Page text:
From “World Without Love ~ A Collection of Short Stories that Together Tell a Story (page 11):
The Great Yellowstone Earthquake of 1959
On August 17th, 1959, The Yellowstone Earthquake killed 28 people and registered 7.5 on the Richter scale.
Without warning, the beet field behind my grandpa’s house rose up, rolled around, and waved like it was liquid.
I didn’t expect that.
Our half-loaded moving van started rocking, shaking, and bouncing.
Boxes and baskets came popping out like popcorn.
The ground fell from beneath me. I reached out for something. Anything.
I wondered how long the shaking would continue. I was afraid the truck might bounce into me, or onto me, so I decided to try to run.
I got out to the paved road and turned toward Grandpa’s giant grain silos, and couldn’t believe my eyes. Four massive concrete cylinders were wildly swinging back-and-forth like monstrous reeds in the wind. I was sure they were about to come crashing down.
And then it stopped.
The usually-calm water in the irrigation canal continued splashing up onto the road.
But that wasn’t the weird part!
The weird part was watching the road rising and falling as it rolled away from me, like a gigantic wave in a massive river of asphalt.
I didn’t know a road could do that!
What a strange feeling. Solid became fluid. Then solid again. The planet disordered, then reordered itself, right before my eyes.
It occurred to me that maybe the world isn’t what we think it is – at all.
Every day after that was different from every day before, not just because the earthquake undercut my sense of solid, but also because it was our last day in Idaho.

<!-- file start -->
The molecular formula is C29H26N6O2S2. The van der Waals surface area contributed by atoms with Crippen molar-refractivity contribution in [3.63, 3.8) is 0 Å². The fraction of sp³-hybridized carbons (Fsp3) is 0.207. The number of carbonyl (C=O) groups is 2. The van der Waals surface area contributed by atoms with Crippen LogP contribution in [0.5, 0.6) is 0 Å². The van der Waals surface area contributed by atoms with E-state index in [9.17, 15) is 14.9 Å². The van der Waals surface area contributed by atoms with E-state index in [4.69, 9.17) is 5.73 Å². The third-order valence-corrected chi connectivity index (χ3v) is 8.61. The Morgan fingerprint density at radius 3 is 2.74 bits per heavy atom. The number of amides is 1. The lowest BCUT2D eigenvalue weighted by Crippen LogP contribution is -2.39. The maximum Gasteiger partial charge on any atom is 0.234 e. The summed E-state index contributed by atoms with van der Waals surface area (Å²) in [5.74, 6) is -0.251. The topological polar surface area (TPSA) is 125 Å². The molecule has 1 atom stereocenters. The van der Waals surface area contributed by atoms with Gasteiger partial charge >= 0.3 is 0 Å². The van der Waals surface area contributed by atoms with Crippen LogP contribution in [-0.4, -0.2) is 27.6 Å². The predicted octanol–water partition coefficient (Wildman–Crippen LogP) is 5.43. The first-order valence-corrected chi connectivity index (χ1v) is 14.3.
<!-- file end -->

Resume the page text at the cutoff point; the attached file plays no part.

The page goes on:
The next morning, we moved from the land of my ancestral heritage to an exotic place called Portland, Oregon. The earthquake wasn’t the reason we moved, of course; we were in the process of packing up and getting ready when it hit. But it may have contributed to the unsettling feeling that I just couldn’t shake during our journey to the strange, new world.
Something was wrong. Something was different. I was worried about my bike. “Are you sure it’s on the truck?” I asked Mom every few minutes.
“But I didn’t see it on the truck.” I had my doubts.
“Don’t think about it. It’ll only make you unhappy. Think about something else,” she suggested.
It bothered me that she didn’t seem to share my concern.
And just as I feared, when we pulled up at 9847 S.E. 48th Avenue, my bike was not there.
“I don’t see my bike.”
“Help or get out of the way, Kid.” Uncle Don and his helper Clyde were busy pulling boxes down from the back of the truck.
“But my bike? Where’s my bike? It’s not here!”
“I believe it’s on the other truck – the one your dad’s driving,” Uncle Don testified, “he’s still a few hours down the road, don’t worry.”
I wanted to believe him. “Do you know, for sure, that my dad has my bike?”
“Well, I don’t see it here, so it must be with him.” Uncle Don thought that would make me feel better.
“But did you actually see it on the other truck?” I needed something far more concrete. “Did you actually see it?”
“It’s not here, so that means it must be on the other truck.”
That logic satisfied Uncle Don completely.
But It seemed pretty shaky to me.
I suspected there might, in fact, be a much more terrifying explanation.
“What if you’re wrong?” I reached out again for something. Anything.
“Don’t even think about it, Kid. It’ll only make you unhappy.”
Nobody seemed to share my concern that the world would never be the same again. What a predicament! I looked around and didn’t recognize anything at all. I had no idea what was going to become of my bike, or of me, or of any of us. It felt like the world was dis-ordering itself all over again.
I couldn’t help it. I pestered Uncle Don one more time: “But how do you know?” I just wanted to cement the pieces back together. “How do you know you’re not wrong?”
“I never worry about that,” Uncle Don laughed. “Now either help or get out of the way.”
There was no point in arguing. Either my bike was on the way, or it wasn’t.
“Don’t think about it, Kid. It’ll only make you unhappy.”
Why was I the only one who needed something solid to go on?
I wondered how long the shaking would continue…
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